• Don’t you think it’s possible that as science evolves, so will our understanding of the more “spiritual” nature of the Universe? Only if we cling to the personification of god and to the literal meanings of very figurative literature do we have a problem combining science and religion. Just as many people have come to reconcile the Old Testament Genesis story with science by realizing that ‘a day’ doesn’t have to mean 24 hours when it’s a representation of a truth told in parable form, people with faith in the -meaning- of God won’t have a hard time coming to grips with material evidence pro or con about any one piece of the mythology of their particular religion. If they focus on the form of god rather than the nature of god, then they might have a problem, sure. And we’ll continue to have people fighting over forms.

    But if at the heart of their belief is the knowledge that ‘god’ is merely another term for absolute truth and goodness, and that the various religions represent ways of understanding that truth and goodness, then it’s less of a problem.

    I should point out (as if it’s not obvious) that I’m a devoutly Aristotelian-Aquinian-Catholic, and far more cerebral about all of this than emotional. More into the whole ‘unmoved mover’ or ‘uncaused cause’ thing than any of the more fundamental interpretations of the Bible, or the physical trappings of the Church. I don’t feel the need to go to Mass or to pray in the more traditional sense. I understand that sort of thing is important to some people who have a different understanding of what life is all about. But I have a feeling that as science moves us farther and farther away from the “magic” parts of religion, people will move back to the philosophy. And I personally think that– rather than holding on to outdated stories and fables used to explain higher truths to the masses– moving back to philosophy is not a bad thing.

    Anyway, there’re my two cents.

    • That is actually the line of reasoning I take with my born-again relatives and, when we are calmly and rationally discussing things, tends to be something that we can agree upon. The progression of creation in genesis basically matches the scientific order of evolution.

      I wish I could get more intellectual about these things. I have for years purposely avoided thinking about it and now I realize that may be to my detriment. And spirituality does not mean that you can’t have scientific thoughts or beliefs. The more I learn about science and about the human form, the more spiritual I become. Now I just need to back up my thoughts with philosophy.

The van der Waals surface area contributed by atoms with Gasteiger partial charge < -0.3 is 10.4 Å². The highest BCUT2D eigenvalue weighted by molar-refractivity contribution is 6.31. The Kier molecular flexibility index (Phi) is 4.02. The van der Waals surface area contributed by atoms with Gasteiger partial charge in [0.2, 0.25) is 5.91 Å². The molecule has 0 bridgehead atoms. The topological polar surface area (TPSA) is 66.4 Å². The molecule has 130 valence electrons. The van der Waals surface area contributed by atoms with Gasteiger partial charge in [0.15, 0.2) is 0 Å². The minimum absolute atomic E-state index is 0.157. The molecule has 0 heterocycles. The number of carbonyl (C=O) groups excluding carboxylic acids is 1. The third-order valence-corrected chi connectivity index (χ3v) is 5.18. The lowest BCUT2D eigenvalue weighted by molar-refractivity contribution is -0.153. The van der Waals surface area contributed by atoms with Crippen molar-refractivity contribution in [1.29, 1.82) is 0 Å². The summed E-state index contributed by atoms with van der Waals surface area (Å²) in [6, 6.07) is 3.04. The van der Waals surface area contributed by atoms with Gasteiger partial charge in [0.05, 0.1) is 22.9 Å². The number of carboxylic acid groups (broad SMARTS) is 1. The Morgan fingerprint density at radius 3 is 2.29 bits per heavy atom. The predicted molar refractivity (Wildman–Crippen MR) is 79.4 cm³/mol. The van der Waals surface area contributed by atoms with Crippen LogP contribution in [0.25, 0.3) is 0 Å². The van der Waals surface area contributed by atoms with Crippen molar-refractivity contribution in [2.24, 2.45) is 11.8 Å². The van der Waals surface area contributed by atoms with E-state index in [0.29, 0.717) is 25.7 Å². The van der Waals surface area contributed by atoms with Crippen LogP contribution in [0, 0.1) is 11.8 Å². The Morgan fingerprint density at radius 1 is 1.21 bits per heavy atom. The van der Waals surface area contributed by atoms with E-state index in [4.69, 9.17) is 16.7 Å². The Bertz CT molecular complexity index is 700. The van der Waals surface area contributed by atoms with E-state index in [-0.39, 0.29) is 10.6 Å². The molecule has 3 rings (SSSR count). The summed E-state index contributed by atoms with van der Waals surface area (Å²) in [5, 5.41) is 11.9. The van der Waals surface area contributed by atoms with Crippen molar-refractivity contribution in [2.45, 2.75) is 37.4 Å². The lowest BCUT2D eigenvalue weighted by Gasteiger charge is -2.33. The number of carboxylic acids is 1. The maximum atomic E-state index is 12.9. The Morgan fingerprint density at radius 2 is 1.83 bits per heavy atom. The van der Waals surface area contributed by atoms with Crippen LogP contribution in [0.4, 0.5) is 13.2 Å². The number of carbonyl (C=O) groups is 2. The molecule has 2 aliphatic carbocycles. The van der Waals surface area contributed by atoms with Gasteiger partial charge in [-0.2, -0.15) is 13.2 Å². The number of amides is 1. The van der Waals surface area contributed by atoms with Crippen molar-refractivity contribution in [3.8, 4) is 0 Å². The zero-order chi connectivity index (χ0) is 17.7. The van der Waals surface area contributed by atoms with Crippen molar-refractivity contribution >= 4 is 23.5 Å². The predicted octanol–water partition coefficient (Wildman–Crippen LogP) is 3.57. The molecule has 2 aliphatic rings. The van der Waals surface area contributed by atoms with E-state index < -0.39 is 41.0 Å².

Thank you for the interesting thoughts, Sionelle.

    • those are excellent points. And very true for most religions – at the core of many religions, God is truth and goodness. And I do remember the monkey trials where they came to the understanding that “a day” in the book of Genesis might have signified a different time period than the 24 hour day that we think of today, and I buy into that – I really do think that a lot of religious teachings have moved from the literal toward the figurative, or from the specific to the broad, and I think this is a good thing. But I think that what you have said, though it does apply to many religions, does not in fact apply toward Christianity. Christianity has something different from the other religions – in Christianity, God came to Earth in human form. Jesus Christ was God in human form; thus, a man. It is true that Buddha and Mohammad were also men, but Jesus is different as in Christianity he is heralded as the son of God.

      now, whereas most religions lie solely in the realm of faith and cannot be proven by science, the fact that Christianity revolves around the notion that Jesus died for our sins, rose from the dead and ascended into Heaven is a notion that, eventually, science will be able to prove or disprove. If Jesus was God, then Christianity is true. If Jesus was a man, then Christianity is false. The death and rebirth of Jesus is not an outdated story or a fable to explain higher truths to the masses, it is in fact the core of the Christian religion – without it, Christianity is nothing but advice on how you might live your life before the great blackness comes.

      I’m not trying to prove Christianity or to preach or to say whether I believe or don’t believe in Christianity – religion is very personal and I’m not trying to push people one way or the other. But I do think that as we further master technology, we will start really being able to figuratively “go back in time” by using incredibly sophisticated machinery and figure out what really happened. When we do, whatever the outcome, it will change the Western world.

  • Interesting reading…

    … on the nature of the Human Soul, if you’re interested:

    Seth Speaks: The Eternal Validity of the Soul. Brought up some interesting concepts that I’ve seen fragments of in several of the eastern religions I’ve been reading up on, as well as Christianity.

    Technically it’s a new age book, not really fact or fiction. If it really is fiction, it’s one of the most well crafted fictional pieces I’ve ever read.